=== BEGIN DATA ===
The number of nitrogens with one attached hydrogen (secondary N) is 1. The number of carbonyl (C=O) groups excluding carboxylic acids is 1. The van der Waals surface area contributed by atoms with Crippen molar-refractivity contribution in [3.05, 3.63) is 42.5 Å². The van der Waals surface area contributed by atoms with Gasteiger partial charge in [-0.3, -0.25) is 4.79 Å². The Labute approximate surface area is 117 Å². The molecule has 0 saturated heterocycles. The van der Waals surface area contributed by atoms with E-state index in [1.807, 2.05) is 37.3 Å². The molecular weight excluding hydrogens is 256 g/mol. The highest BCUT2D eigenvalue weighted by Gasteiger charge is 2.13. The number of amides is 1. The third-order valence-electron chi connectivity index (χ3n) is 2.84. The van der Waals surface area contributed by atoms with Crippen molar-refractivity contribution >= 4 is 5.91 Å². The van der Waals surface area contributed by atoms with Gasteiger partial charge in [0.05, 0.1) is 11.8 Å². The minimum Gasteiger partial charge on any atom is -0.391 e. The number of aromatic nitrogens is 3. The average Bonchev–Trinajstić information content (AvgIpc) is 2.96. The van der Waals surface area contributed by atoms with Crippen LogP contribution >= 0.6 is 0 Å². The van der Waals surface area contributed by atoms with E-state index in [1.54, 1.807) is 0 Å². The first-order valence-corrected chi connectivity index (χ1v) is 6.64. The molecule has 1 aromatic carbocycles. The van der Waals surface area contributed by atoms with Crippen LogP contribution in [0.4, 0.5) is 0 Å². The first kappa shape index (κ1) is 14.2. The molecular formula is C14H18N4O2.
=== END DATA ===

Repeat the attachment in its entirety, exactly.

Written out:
The number of nitrogens with one attached hydrogen (secondary N) is 1. The number of carbonyl (C=O) groups excluding carboxylic acids is 1. The van der Waals surface area contributed by atoms with Crippen molar-refractivity contribution in [3.05, 3.63) is 42.5 Å². The van der Waals surface area contributed by atoms with Gasteiger partial charge in [-0.3, -0.25) is 4.79 Å². The Labute approximate surface area is 117 Å². The molecule has 0 saturated heterocycles. The van der Waals surface area contributed by atoms with E-state index in [1.807, 2.05) is 37.3 Å². The molecular weight excluding hydrogens is 256 g/mol. The highest BCUT2D eigenvalue weighted by Gasteiger charge is 2.13. The number of amides is 1. The third-order valence-electron chi connectivity index (χ3n) is 2.84. The van der Waals surface area contributed by atoms with Crippen molar-refractivity contribution >= 4 is 5.91 Å². The van der Waals surface area contributed by atoms with Gasteiger partial charge in [0.05, 0.1) is 11.8 Å². The minimum Gasteiger partial charge on any atom is -0.391 e. The number of aromatic nitrogens is 3. The average Bonchev–Trinajstić information content (AvgIpc) is 2.96. The van der Waals surface area contributed by atoms with Crippen LogP contribution >= 0.6 is 0 Å². The van der Waals surface area contributed by atoms with E-state index in [1.54, 1.807) is 0 Å². The first-order valence-corrected chi connectivity index (χ1v) is 6.64. The molecule has 1 aromatic carbocycles. The van der Waals surface area contributed by atoms with Crippen LogP contribution in [0.4, 0.5) is 0 Å². The first kappa shape index (κ1) is 14.2. The molecular formula is C14H18N4O2.